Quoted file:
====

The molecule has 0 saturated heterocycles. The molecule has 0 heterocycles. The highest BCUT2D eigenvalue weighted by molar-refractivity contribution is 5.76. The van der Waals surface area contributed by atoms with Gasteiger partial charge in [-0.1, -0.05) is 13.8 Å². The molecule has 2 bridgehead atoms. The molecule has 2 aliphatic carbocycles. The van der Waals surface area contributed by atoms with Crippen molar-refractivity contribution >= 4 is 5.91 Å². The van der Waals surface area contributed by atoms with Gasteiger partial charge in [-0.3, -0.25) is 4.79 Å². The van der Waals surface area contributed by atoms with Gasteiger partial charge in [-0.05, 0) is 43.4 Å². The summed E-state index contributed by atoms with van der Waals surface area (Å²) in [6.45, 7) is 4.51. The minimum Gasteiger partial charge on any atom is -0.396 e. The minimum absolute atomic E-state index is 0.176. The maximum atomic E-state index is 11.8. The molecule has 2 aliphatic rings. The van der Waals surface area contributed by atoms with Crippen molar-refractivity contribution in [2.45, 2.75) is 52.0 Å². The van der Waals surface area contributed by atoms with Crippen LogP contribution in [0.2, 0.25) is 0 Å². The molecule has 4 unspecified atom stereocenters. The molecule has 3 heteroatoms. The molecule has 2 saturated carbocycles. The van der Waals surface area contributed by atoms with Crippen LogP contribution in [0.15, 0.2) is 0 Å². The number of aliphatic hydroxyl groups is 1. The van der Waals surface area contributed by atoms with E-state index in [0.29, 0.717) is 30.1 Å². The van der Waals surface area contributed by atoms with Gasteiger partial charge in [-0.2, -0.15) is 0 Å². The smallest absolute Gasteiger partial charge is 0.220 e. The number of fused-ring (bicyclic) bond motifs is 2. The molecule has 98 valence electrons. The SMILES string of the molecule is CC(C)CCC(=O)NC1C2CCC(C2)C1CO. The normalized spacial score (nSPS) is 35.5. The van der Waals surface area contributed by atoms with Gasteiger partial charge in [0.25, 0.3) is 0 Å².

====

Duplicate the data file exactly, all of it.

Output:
The molecule has 0 saturated heterocycles. The molecule has 0 heterocycles. The highest BCUT2D eigenvalue weighted by molar-refractivity contribution is 5.76. The van der Waals surface area contributed by atoms with Gasteiger partial charge in [-0.1, -0.05) is 13.8 Å². The molecule has 2 bridgehead atoms. The molecule has 2 aliphatic carbocycles. The van der Waals surface area contributed by atoms with Crippen molar-refractivity contribution >= 4 is 5.91 Å². The van der Waals surface area contributed by atoms with Gasteiger partial charge in [-0.3, -0.25) is 4.79 Å². The van der Waals surface area contributed by atoms with Gasteiger partial charge in [-0.05, 0) is 43.4 Å². The summed E-state index contributed by atoms with van der Waals surface area (Å²) in [6.45, 7) is 4.51. The minimum Gasteiger partial charge on any atom is -0.396 e. The minimum absolute atomic E-state index is 0.176. The maximum atomic E-state index is 11.8. The molecule has 2 aliphatic rings. The van der Waals surface area contributed by atoms with Crippen molar-refractivity contribution in [2.45, 2.75) is 52.0 Å². The van der Waals surface area contributed by atoms with Crippen LogP contribution in [0.2, 0.25) is 0 Å². The molecule has 4 unspecified atom stereocenters. The molecule has 3 heteroatoms. The molecule has 2 saturated carbocycles. The van der Waals surface area contributed by atoms with Crippen LogP contribution in [0.15, 0.2) is 0 Å². The number of aliphatic hydroxyl groups is 1. The van der Waals surface area contributed by atoms with E-state index in [0.29, 0.717) is 30.1 Å². The van der Waals surface area contributed by atoms with Gasteiger partial charge in [-0.2, -0.15) is 0 Å². The smallest absolute Gasteiger partial charge is 0.220 e. The number of fused-ring (bicyclic) bond motifs is 2. The molecule has 98 valence electrons. The SMILES string of the molecule is CC(C)CCC(=O)NC1C2CCC(C2)C1CO. The normalized spacial score (nSPS) is 35.5. The van der Waals surface area contributed by atoms with Gasteiger partial charge in [0.25, 0.3) is 0 Å².